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  4. Isn't C13-14 Isoparaffin also a mineral oil? (Why is it in the Zelens serum?) *hides*

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    Replies
    1. It is used as an emollient & a gelling agent.

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    2. I guess as it's less than 1% it doesn't matter anyway! Thank you for this post!

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  5. There are other ingredients aside from preservatives that are used at 1% or below. Let's not forget that the amount of water in a lotion-type liquid is around 80%. There is only 20% left for the rest of the stuff, a lot of which will be emollients, and a few percent will be emulsifiers or polymers to keep everything mixed together.

    In the Zelens serum I'd guess that everything after, and including, sodium hyaluronate or even cyclopentasiloxane is 1%. Sodium hyaluronate is usually used at 1% or below.

    In the Kate Somerville serum, the fragrance is the highest possible 1% line but it could be diisopropyl dimer dilinoleate.

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    1. Hi Caroline, hi Sara Sara,
      I turn to you both because you seem knowledgable on the topic, and may be able to help me understand the following: The U.S. Food and Drug Administration (FDA) maintains that “ingredients present at a concentration not exceeding 1% may be listed in any order after the listing of the ingredients present at more than 1% in descending order of predominance” for cosmetics. But then would this not mean that taking preservatives or sodium hyaluronate as 1% mark is largely useless, because other ingredients at 1% could just as well stand before as well as after them?
      And Sara Sara, does "the fragrance is the highest possible 1% line" mean that fragrance is only allowed at concentrations of 1% or lower as well?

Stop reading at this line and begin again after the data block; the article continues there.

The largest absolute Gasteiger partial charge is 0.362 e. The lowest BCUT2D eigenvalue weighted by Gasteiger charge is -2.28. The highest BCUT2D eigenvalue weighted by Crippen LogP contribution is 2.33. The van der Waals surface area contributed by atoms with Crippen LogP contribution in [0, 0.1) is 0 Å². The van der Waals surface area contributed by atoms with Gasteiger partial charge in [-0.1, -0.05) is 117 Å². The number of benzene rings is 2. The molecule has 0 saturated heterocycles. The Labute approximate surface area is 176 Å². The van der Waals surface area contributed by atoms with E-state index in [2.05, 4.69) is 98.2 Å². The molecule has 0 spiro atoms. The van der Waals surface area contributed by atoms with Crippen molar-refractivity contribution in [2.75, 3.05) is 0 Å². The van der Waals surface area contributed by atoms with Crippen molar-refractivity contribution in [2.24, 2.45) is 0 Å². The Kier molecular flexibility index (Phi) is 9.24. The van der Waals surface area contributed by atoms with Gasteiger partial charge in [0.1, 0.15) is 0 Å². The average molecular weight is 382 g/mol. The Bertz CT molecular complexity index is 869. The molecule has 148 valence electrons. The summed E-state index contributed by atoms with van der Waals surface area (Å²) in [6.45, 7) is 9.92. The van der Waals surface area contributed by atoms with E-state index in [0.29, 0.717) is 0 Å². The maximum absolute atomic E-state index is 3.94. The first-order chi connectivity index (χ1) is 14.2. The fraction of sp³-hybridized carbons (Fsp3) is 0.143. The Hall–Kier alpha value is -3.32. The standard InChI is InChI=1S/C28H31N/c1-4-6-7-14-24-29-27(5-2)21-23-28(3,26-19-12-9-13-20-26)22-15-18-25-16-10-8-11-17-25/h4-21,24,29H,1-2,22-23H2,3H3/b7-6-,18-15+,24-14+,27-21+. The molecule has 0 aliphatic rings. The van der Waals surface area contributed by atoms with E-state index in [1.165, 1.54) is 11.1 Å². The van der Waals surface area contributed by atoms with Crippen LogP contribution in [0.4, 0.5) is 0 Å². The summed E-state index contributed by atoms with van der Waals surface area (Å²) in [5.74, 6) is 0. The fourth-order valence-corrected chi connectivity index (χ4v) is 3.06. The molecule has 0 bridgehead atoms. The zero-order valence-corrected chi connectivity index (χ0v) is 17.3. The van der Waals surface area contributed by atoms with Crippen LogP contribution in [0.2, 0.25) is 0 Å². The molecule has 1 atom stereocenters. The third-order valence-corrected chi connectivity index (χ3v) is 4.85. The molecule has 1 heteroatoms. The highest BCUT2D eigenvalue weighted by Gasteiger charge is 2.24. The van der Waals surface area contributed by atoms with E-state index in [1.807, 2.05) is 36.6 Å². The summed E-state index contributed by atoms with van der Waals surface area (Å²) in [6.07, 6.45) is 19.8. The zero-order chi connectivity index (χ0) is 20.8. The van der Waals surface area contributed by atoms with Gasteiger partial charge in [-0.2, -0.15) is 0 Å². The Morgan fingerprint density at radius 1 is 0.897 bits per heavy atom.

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  6. There are other ingredients aside from preservatives that are used at 1% or below. Let's not forget that the amount of water in a lotion-type formula is around 80%. Less for formulas with more oil. There is only 20% left for the rest of the stuff, a lot of which will be emollients, and a few percent will be emulsifiers or polymers (in gels) to keep everything mixed together.

    There are also going to be acidity regulators and texture improvement ingredients below the 1% line as well. No one is going to buy a product with great ingredients that feels weird.

    In the Zelens serum I'd guess that everything after, and including, sodium hyaluronate or even cyclopentasiloxane is 1%. Sodium hyaluronate is usually used at 1% or below.

    In the Kate Somerville serum, the fragrance is the highest possible 1% line but it could be diisopropyl dimer dilinoleate.

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  7. Thanks very much for trying to demystify this for your readers, I for one am very grateful! I recently had a bad reaction to a new cleanser; hopefully this will help in trying to find the offending ingredient(s) so I can avoid them in the future and hopefully save a bit of money on skincare that I can't use

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  8. I always thought that fragrance shouldn't be more than 1% as well? Don't even remember why...

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  9. Hi Caroline, such an informative post! Thank you for being so generous with your knowledge :)

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  10. Great article and very helpful thanks Caroline. That's always the first thing I look at too and is one of the things I've advised my daughter to come and read up about on your blog. Learn your ingredients and what suits which type of skin and then you can work out what skincare to go for/try.